The New York Times defended what it called former vice president Joe Biden’s “handsy approach to politicking” on Friday by accusing President Donald Trump of hypocrisy for posting a video parody of Biden’s tweeted apology.

The front-page article, which ran as news rather than as opinion, accused Trump of “ignoring his own troubled history with women,” reciting a familiar list of accusations, including the infamous Access Hollywood episode.

On Thursday, Trump had poked fun at Biden by tweeting a video, made by a Trump supporter whose Twitter handle is “Carpedonktum,” in which a cutout image of Biden is seen to be fondling the former vice president during his apology. Trump added the words, “WELCOME BACK, JOE!”, a reference to Biden’s anticipated return to politics.

The Times, evidently unable to accept humor or parody, or to hold Biden up to scrutiny, shot back angrily:

The tweet and video seemed like a typical partisan jab, except for the fact that it was issued by a president who has been accused by more than a dozen women of sexual misconduct and assault.

But in mocking Mr. Biden, the president seemed to be walking a perilous line, opening himself up to charges of hypocrisy, and practically inviting a re-examination of his own behavior toward women — behavior he has either denied or refused to discuss.

Democrats immediately accused Mr. Trump of having no moral standing to criticize Mr. Biden’s behavior.

“He refers to women as pigs. He rates women on their looks on a scale from 1 to 10. He comments about how his own daughter is hot, and that if she wasn’t his daughter, he would date her,” said Patti Solis Doyle, who served as Hillary Clinton’s 2008 campaign manager. “Hypocrisy doesn’t even begin to explain this tweet. He’s going to lose on women voters. Doing this is only making it worse.”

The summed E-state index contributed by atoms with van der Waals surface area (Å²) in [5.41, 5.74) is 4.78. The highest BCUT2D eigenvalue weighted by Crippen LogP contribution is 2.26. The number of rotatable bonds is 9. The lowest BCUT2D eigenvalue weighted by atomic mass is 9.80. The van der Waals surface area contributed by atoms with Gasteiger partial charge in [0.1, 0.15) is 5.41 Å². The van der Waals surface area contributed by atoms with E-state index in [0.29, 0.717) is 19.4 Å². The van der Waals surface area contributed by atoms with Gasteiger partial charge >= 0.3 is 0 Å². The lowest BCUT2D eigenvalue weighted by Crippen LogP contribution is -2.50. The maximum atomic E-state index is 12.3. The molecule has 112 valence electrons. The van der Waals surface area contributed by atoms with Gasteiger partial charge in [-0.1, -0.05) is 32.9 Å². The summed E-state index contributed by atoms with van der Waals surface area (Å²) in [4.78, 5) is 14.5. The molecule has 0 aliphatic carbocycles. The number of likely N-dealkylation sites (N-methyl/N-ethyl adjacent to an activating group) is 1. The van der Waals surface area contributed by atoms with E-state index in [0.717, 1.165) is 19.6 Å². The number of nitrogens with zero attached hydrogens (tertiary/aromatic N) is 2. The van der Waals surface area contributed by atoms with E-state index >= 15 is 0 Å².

Biden’s own response, via Twitter, was: “I see that you are on the job and presidential, as always.”

The Times and the Washington Post, two newspapers that have styled themselves as crucial watchdogs of democracy during the Trump administration, appear to be competing with one another to offer euphemisms for Biden’s behavior.

On Wednesday, the Times noted what it called Biden’s “tactile style of retail politicking,” after the Post drew criticism for describing Biden’s behavior on Sunday as his “affectionate, physical style with women.”

Joel B. Pollak is Senior Editor-at-Large at Breitbart News. He is a winner of the 2018 Robert Novak Journalism Alumni Fellowship. He is also the co-author of How Trump Won: The Inside Story of a Revolution, which is available from Regnery. Follow him on Twitter at @joelpollak.

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